Newspaper article The Queensland Times (Ipswich, Australia)

Rise of the Super Temps; Highly-Skilled Contract Workers to Feature in 2017

Newspaper article The Queensland Times (Ipswich, Australia)

Rise of the Super Temps; Highly-Skilled Contract Workers to Feature in 2017

Article excerpt

RECRUITMENT

NATHAN WOULFE

AND that, my friends, is a wrap.

This year has taken many from us whose time probably shouldn't have been up, dropped some into jobs they probably shouldn't be filling, and hopefully for you has been a year of prosperity, good times, and fond memories.

What then for 2017? Focusing on the domain to which I am bound, there's plenty to come on the employment front in 2017.

The recruitment experts at Hays are fond of making predictions in their sphere of expertise, so here's how they see the new year shaping up.

In short, the workforce will blend permanent and non-permanent staff, add "super temps" and turn to work-life integration.

Counter offers will fail, job seekers will have more salary negotiation leverage, there'll be more blind recruitment trials and mouldable candidates will be sought.

Or, in more detail:

Contract workers

2016's rapid rise in the use of temporary and contract assignments will see headcount flexibility become the norm.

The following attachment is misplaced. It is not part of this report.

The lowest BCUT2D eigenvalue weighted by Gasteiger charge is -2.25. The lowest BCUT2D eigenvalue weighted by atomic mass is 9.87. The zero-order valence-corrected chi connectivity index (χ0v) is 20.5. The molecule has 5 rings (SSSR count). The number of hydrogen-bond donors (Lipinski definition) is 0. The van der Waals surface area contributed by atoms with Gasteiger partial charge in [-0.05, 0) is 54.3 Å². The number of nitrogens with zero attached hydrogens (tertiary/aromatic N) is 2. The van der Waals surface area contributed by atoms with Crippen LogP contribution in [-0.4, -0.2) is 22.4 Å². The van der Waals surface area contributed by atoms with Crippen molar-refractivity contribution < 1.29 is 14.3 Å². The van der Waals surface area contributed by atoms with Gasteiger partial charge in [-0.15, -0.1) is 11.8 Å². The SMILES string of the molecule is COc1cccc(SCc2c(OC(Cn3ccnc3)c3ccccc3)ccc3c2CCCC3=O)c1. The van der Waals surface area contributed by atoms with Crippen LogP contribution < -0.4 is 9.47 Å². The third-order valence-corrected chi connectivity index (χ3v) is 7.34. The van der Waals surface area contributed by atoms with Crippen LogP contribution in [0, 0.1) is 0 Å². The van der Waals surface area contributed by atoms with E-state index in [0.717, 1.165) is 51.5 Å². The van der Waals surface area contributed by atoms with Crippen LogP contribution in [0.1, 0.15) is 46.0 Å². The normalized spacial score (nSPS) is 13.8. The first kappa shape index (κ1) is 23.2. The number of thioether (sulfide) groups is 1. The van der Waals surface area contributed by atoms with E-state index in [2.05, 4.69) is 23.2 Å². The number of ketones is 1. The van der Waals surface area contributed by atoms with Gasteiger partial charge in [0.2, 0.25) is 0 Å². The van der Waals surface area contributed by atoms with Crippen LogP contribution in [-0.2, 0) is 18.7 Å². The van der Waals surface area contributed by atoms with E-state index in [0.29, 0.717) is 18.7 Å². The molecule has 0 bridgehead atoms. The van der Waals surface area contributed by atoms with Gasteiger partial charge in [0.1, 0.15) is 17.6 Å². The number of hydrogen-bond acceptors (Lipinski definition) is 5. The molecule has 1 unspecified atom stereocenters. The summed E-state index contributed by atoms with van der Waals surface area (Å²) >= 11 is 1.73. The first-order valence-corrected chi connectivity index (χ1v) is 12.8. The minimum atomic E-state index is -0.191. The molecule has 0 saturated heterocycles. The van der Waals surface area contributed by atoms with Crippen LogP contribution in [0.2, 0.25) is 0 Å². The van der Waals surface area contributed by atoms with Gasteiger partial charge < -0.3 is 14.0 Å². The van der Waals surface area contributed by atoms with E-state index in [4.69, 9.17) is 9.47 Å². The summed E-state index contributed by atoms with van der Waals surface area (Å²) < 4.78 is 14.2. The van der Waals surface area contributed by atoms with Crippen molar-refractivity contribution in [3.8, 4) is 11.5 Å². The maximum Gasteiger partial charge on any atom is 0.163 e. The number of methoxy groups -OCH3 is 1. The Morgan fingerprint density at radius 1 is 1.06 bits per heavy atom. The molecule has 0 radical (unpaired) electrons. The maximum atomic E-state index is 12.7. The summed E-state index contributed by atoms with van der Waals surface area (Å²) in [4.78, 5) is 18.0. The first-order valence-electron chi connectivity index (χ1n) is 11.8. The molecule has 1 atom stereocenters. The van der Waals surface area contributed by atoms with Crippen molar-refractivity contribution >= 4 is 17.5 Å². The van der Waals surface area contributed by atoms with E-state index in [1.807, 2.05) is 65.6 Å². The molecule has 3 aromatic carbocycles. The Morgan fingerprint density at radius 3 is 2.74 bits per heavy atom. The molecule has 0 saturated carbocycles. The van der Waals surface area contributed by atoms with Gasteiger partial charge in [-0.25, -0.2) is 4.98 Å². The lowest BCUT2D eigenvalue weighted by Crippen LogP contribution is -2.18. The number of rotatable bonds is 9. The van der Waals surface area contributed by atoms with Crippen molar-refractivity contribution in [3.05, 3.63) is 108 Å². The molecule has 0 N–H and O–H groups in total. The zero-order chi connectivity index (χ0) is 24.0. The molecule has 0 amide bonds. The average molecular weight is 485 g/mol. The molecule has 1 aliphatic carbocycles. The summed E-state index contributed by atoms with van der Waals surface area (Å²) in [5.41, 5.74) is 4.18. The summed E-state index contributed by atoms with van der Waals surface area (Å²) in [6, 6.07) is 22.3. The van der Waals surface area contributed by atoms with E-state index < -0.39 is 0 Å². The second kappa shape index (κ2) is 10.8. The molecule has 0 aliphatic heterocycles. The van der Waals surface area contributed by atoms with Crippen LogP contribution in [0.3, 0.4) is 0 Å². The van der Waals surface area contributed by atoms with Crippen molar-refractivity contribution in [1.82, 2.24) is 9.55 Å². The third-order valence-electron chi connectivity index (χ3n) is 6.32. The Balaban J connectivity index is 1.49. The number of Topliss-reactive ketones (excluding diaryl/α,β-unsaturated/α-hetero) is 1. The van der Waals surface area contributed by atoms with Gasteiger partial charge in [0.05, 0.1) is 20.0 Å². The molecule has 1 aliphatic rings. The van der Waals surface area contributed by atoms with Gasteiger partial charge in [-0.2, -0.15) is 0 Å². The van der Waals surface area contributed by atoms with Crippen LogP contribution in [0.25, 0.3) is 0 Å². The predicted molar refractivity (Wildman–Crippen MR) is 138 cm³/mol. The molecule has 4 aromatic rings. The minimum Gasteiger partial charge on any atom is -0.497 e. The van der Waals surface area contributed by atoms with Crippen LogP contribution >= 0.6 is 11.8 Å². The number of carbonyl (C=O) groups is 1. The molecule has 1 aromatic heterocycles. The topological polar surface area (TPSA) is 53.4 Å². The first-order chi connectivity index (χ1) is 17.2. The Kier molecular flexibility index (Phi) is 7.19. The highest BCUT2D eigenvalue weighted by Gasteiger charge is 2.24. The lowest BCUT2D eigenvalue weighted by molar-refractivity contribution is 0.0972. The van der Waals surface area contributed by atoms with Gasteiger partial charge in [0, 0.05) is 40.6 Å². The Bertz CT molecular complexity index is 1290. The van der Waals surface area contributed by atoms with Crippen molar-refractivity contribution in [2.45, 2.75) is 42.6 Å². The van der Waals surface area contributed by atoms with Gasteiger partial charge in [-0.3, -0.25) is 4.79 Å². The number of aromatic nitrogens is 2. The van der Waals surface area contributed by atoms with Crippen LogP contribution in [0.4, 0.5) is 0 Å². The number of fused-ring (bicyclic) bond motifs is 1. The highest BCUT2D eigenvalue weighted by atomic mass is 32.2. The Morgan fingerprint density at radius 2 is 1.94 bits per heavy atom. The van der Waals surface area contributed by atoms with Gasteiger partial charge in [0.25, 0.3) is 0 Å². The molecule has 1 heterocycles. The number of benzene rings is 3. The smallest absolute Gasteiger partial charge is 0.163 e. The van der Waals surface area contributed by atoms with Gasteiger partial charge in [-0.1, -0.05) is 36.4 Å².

In 2017 the use of "super temps", or highly-skilled professionals who work on assignment in an interim executive or senior role, will become more widespread.

The public sector's focus on temporary assignments is well entrenched, but in 2017 employers will extend contracts in skill short areas beyond the usual end of financial year cycle.

Supply and demand

A shortage of highly skilled professionals, also known as knowledge workers, will emerge in Queensland and Western Australia, and intensify in New South Wales, Victoria and ACT.

Over recent years employers had a long list of requirements when recruiting. With knowledge workers in demand, hiring managers will become more flexible and move faster.

The use of counter offers will continue to increase - to little effect - as employers attempt to retain a valued team member. …

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